Those of Rupe’s troops at the Super Soaraway Currant Bun have made a miraculous discovery: there are speed cameras out there on the road network that snap cars breaking the speed limit. Bears dump in woods, Pope Catholic. But the hacks have discovered something else: when you add up all the speeding fines, it can produce a big and scary number.
Clearly, nothing gets past a Murdoch journalist, except perhaps that speed cameras are installed where they are for a reason, and that reason is because they are judged to be an effective means of changing driver behaviour – as in slowing them down at locations where there have been serious accidents in the recent past. The Sun, for some reason, does not mention accidents at all.
Instead, readers are told how Rupe’s troops have been putting in Freedom Of Information (FoI) requests to find out “Britain’s most money-grabbing speed cameras”, which “Between them ... rake in £3 million in fines in a year”. And who pays the fines? “Frustrated motorists”, declares the piece, rather than the more prosaic “motorists who significantly exceed the speed limit”.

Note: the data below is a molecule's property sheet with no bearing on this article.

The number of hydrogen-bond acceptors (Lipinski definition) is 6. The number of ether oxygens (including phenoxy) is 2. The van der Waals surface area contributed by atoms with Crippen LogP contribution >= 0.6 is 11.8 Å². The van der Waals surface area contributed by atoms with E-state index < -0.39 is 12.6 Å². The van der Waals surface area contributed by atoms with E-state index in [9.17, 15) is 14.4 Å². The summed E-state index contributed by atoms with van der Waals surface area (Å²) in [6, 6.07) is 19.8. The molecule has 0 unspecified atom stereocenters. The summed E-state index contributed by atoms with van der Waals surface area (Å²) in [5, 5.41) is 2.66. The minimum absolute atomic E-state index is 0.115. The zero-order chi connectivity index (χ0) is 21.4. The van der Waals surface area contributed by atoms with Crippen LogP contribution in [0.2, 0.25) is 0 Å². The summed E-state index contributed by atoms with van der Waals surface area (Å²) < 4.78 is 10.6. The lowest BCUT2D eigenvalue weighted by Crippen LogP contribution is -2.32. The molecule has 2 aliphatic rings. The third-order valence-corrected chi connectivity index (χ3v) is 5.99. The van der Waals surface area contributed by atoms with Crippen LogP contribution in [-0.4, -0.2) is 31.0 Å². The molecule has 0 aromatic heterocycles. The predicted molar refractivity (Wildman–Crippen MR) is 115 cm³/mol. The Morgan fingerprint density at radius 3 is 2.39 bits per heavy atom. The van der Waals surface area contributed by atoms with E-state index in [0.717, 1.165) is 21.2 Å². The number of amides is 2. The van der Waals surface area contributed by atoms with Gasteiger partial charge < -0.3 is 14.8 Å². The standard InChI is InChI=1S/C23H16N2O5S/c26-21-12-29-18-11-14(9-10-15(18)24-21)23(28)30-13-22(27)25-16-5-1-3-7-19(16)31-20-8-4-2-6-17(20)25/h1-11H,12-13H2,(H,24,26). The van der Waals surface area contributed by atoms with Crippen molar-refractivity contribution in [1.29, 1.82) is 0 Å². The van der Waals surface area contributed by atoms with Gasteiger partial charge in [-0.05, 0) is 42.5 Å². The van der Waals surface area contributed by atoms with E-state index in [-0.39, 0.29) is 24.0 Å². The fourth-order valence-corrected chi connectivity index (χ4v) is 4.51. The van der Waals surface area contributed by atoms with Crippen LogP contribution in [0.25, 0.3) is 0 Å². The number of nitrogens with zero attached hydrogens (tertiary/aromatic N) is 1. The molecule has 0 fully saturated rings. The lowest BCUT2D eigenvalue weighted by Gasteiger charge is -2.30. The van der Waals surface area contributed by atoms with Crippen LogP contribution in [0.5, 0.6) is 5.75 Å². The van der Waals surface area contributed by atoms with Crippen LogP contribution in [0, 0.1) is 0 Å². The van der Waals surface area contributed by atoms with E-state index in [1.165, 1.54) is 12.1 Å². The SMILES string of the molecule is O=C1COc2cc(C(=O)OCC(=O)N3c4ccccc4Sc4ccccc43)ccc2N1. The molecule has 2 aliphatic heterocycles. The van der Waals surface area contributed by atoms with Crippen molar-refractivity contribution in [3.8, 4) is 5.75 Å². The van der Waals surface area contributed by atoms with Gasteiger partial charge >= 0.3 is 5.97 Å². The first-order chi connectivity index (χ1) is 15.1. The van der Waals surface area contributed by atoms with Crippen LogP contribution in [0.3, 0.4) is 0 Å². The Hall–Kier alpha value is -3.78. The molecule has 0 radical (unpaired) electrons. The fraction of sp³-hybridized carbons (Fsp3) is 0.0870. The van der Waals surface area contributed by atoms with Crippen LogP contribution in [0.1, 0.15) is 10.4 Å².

So who is the bad guy behind all these “money-grabbing” devices? Oh look, a photo of Climate Change Secretary Chris Huhne. It’s the pantomime bad guy, so it must be pantomime season. So we have to be told for the 94th time that Huhne got caught by a speed camera on the M11 (allegedly) and that someone else (allegedly) took his points (perhaps).
We even get the Sun playing both sides: readers are told that “the single most risky route for fines in Britain [if you can’t keep your speed down] was a 12-mile stretch of seafront road in Brighton ... it has 11 cameras, which caught 18,045 drivers in three years”. And if the authorities had done nothing, Rupe’s troops could play why-oh-why about all the crashes and injuries.
The lamentable standard of the piece is confirmed with a quote from the so-called Drivers’ Alliance, which is allied with our old friends at the so-called Taxpayers’ Alliance. The two bodies have in the past joined forces to selectively use figures to suggest that speed cameras cause more accidents, and the sham has not taken too much effort to thoroughly debunk.
If anything or anyone is to be “named and shamed”, as the Sun suggests, it should be the misleading and myth-sustaining hackery that is on display in their own rag. Papers would do well to call speeding for what it is: potentially deadly law-breaking.